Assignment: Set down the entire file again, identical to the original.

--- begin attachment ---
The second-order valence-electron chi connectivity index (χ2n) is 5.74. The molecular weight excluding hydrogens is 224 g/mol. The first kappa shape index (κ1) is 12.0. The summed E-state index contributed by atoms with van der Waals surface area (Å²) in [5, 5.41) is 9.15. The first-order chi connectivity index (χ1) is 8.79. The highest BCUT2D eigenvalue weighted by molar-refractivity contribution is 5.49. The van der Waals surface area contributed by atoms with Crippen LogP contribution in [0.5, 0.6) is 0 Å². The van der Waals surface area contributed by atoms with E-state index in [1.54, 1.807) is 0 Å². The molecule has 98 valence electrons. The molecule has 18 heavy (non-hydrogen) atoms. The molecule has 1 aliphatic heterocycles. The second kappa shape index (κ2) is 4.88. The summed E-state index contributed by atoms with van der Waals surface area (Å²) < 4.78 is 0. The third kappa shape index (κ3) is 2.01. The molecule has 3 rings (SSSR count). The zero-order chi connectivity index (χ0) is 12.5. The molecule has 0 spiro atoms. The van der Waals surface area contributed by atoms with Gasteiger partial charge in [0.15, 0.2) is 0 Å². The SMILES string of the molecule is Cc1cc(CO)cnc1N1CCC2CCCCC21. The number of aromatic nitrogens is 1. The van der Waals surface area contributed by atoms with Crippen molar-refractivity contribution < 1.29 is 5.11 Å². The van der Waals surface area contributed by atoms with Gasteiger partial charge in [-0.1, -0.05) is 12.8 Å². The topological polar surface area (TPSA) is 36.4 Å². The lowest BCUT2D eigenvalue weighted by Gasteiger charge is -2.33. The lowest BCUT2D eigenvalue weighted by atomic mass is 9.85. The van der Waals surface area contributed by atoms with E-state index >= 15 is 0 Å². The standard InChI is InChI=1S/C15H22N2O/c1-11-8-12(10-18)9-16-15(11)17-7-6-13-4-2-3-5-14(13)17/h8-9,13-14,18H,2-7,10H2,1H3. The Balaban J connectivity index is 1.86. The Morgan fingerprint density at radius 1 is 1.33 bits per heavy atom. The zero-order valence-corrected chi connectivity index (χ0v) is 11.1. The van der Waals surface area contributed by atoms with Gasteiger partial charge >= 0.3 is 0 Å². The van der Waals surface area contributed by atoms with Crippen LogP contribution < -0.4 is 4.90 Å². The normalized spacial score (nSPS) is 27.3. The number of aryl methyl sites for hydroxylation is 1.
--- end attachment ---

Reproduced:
The second-order valence-electron chi connectivity index (χ2n) is 5.74. The molecular weight excluding hydrogens is 224 g/mol. The first kappa shape index (κ1) is 12.0. The summed E-state index contributed by atoms with van der Waals surface area (Å²) in [5, 5.41) is 9.15. The first-order chi connectivity index (χ1) is 8.79. The highest BCUT2D eigenvalue weighted by molar-refractivity contribution is 5.49. The van der Waals surface area contributed by atoms with Crippen LogP contribution in [0.5, 0.6) is 0 Å². The van der Waals surface area contributed by atoms with E-state index in [1.54, 1.807) is 0 Å². The molecule has 98 valence electrons. The molecule has 18 heavy (non-hydrogen) atoms. The molecule has 1 aliphatic heterocycles. The second kappa shape index (κ2) is 4.88. The summed E-state index contributed by atoms with van der Waals surface area (Å²) < 4.78 is 0. The third kappa shape index (κ3) is 2.01. The molecule has 3 rings (SSSR count). The zero-order chi connectivity index (χ0) is 12.5. The molecule has 0 spiro atoms. The van der Waals surface area contributed by atoms with Gasteiger partial charge in [0.15, 0.2) is 0 Å². The SMILES string of the molecule is Cc1cc(CO)cnc1N1CCC2CCCCC21. The number of aromatic nitrogens is 1. The van der Waals surface area contributed by atoms with Crippen molar-refractivity contribution < 1.29 is 5.11 Å². The van der Waals surface area contributed by atoms with Gasteiger partial charge in [-0.1, -0.05) is 12.8 Å². The topological polar surface area (TPSA) is 36.4 Å². The lowest BCUT2D eigenvalue weighted by Gasteiger charge is -2.33. The lowest BCUT2D eigenvalue weighted by atomic mass is 9.85. The van der Waals surface area contributed by atoms with E-state index >= 15 is 0 Å². The standard InChI is InChI=1S/C15H22N2O/c1-11-8-12(10-18)9-16-15(11)17-7-6-13-4-2-3-5-14(13)17/h8-9,13-14,18H,2-7,10H2,1H3. The Balaban J connectivity index is 1.86. The Morgan fingerprint density at radius 1 is 1.33 bits per heavy atom. The zero-order valence-corrected chi connectivity index (χ0v) is 11.1. The van der Waals surface area contributed by atoms with Gasteiger partial charge >= 0.3 is 0 Å². The van der Waals surface area contributed by atoms with Crippen LogP contribution < -0.4 is 4.90 Å². The normalized spacial score (nSPS) is 27.3. The number of aryl methyl sites for hydroxylation is 1.